First of all I want to say that I agree with you, especially with the part regarding wholesale-retail prices. I do believe binders (and craftsmen in general) should charge what they feel their work is worth. I’ve written a post about “How much does a binding cost” (2nd homepage) in an effort to make people who are interested in buying a bound book or having one bound understand why a good bookbinding is “expensive”. It’s pretty much the same topic but communicated externally, to our clients.

    However, how much a craftsman Should charge and how much he/she actually Can charge are two different things. MHR of Bookbinder’s Chronicle had a nice post titled “Money is a mere object” (2nd page), and there was good commentary below it, with my 2 pennies thrown in as well. I invite to you to give it a read because I’d prefer to avoid copying my comment from there to make this one even larger!

    From my point of view pricing is dictated by internal and external factors. Internal such as the material cost, working hours (bench and misc), quality of craftsmanship and self-evaluation. The externals though are beyond us, things such as high or low demand of the product, how known the craftsman is, how wealthy his clients are, the nature of competition he/she is faced with.

    To give an example, I believe some of my bindings should be charged for 500 dollars. No one will pay for that in my country, for many reasons. (Another factor is that our IRS takes some 40% of that, leading to other implications – how much do I have to charge to have the profit I think of as acceptable and a final price that is plausible in the market…). How about on the web? Well, they might but usually no one will pay there as well since I don’t have the fame required to encourage someone to pay that sum to a craftsman he has never bought from in the past.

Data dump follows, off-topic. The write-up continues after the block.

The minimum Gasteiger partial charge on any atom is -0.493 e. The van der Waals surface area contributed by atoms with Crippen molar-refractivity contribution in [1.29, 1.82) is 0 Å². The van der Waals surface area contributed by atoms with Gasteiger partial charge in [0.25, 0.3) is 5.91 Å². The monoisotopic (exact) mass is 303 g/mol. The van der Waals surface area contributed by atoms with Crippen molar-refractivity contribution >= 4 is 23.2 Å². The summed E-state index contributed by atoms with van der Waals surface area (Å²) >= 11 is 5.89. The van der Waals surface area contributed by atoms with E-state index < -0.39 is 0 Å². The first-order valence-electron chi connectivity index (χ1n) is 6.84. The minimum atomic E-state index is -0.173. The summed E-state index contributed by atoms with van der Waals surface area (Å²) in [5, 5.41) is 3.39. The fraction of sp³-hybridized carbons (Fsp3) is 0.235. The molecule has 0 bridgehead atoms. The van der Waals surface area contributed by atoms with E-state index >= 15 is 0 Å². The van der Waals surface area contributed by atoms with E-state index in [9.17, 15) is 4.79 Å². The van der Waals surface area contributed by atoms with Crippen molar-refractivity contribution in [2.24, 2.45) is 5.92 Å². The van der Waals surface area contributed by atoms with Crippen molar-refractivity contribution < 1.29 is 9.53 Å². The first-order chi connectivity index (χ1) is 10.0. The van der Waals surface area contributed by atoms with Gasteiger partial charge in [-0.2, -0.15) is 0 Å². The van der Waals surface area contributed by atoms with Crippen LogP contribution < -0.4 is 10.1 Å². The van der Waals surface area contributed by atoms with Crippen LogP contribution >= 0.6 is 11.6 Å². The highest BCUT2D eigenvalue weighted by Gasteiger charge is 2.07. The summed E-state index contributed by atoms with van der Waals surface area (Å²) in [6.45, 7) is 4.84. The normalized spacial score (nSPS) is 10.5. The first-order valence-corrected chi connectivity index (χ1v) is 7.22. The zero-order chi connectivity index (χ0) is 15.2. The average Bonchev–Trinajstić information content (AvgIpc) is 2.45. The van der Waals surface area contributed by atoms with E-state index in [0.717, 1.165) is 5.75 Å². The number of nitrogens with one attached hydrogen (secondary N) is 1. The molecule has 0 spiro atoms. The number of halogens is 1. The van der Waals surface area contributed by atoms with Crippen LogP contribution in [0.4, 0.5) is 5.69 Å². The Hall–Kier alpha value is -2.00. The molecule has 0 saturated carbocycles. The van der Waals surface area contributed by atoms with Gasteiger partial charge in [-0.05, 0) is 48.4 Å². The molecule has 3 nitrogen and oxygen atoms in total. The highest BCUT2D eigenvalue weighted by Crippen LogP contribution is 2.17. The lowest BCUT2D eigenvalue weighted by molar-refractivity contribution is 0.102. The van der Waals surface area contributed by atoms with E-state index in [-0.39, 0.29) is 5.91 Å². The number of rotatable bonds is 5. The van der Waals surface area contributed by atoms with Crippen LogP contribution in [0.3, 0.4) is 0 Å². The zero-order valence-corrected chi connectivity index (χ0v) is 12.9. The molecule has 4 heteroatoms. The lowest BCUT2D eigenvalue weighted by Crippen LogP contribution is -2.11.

Of course fame might be built slowly as time progresses, other factors don’t though. Unless living in a steady economy one usually charges only what he/she can afford to charge.

    In any case I must say that all that don’t mean one shouldn’t aim high and try to achieve the prices he thinks of as fitting to his work. Plus seeing leather books for 35 dollars on etsy make my eyes roll as well…!
    Sorry for the huge comment!

    • sappling says:

      I agree with you wholeheartedly that you need to have a good reputation to backup your prices. You do have a good reputation. You have an excellent blog with beautiful examples of design bindings and two positive reviews of your Etsy shop. I think you could get away with charging $500 for that Byron that you have in your Etsy shop. It’s amazing!

  3. joeckirby says:

    This is entirely timely, as well as a great bolster to my personal confidence! Thank you. The issue of price has been a huge problem for me….and when I have hit upon a price that was good for me, those around me have talked me down on it, saying things like: “I know they are worth that, but people don’t understand, and can buy a moleskine for a fraction!”
    Whew, thank you. I look forward to reading more of your posts!

    • sappling says:

      Price has always been hard for me, too. I’m a very frugal person, so it was very difficult for me to raise my prices to the point where it was worth doing what I do.

  4. Pingback: Absence | Lignum Mortuus

  5. Anthony Lang says:

    I’m an artisan that made books for friends who were getting a high honor in our social club, and I started getting really good at making historically accurate classic books of antiquity. People starting asking me how much I would charge if I were to sale one, and I have to sit down and figure it out.
    A ¼ fold Gothic Binding, leather covered oak boards, and no furniture, no tooling (base model) , just material and $10/hr minimum is $60. At that point I understood why the books from other vendors were so high. I can not see taking a commission for less than $100.

Leave a Reply

Fill in your details below or click an icon to log in: Logo

You are commenting using your account. Log Out /  Change )

Google photo

You are commenting using your Google account. Log Out /  Change )

Twitter picture

You are commenting using your Twitter account. Log Out /  Change )

Facebook photo

You are commenting using your Facebook account. Log Out /  Change )

Connecting to %s